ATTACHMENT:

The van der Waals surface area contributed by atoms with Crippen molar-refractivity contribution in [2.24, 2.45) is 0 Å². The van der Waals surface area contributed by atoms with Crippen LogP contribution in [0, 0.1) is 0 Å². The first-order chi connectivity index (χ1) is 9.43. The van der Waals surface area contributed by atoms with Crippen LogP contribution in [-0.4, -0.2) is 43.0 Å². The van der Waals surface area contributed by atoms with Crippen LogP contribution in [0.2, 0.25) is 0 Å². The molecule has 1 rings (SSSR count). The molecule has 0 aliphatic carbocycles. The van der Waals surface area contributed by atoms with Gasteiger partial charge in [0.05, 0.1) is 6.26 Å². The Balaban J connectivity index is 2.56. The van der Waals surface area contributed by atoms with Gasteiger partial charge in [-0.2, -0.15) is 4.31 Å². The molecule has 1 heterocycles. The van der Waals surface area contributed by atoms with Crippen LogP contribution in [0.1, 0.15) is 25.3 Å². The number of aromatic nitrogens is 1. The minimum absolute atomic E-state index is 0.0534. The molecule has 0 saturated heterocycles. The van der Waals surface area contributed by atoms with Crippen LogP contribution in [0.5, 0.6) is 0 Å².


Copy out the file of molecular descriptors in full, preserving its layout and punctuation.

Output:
The van der Waals surface area contributed by atoms with Crippen molar-refractivity contribution in [2.24, 2.45) is 0 Å². The van der Waals surface area contributed by atoms with Crippen LogP contribution in [0, 0.1) is 0 Å². The first-order chi connectivity index (χ1) is 9.43. The van der Waals surface area contributed by atoms with Crippen LogP contribution in [-0.4, -0.2) is 43.0 Å². The van der Waals surface area contributed by atoms with Crippen LogP contribution in [0.2, 0.25) is 0 Å². The molecule has 1 rings (SSSR count). The molecule has 0 aliphatic carbocycles. The van der Waals surface area contributed by atoms with Gasteiger partial charge in [0.05, 0.1) is 6.26 Å². The Balaban J connectivity index is 2.56. The van der Waals surface area contributed by atoms with Gasteiger partial charge in [-0.2, -0.15) is 4.31 Å². The molecule has 1 heterocycles. The van der Waals surface area contributed by atoms with Crippen LogP contribution in [0.1, 0.15) is 25.3 Å². The number of aromatic nitrogens is 1. The minimum absolute atomic E-state index is 0.0534. The molecule has 0 saturated heterocycles. The van der Waals surface area contributed by atoms with Crippen LogP contribution in [0.5, 0.6) is 0 Å².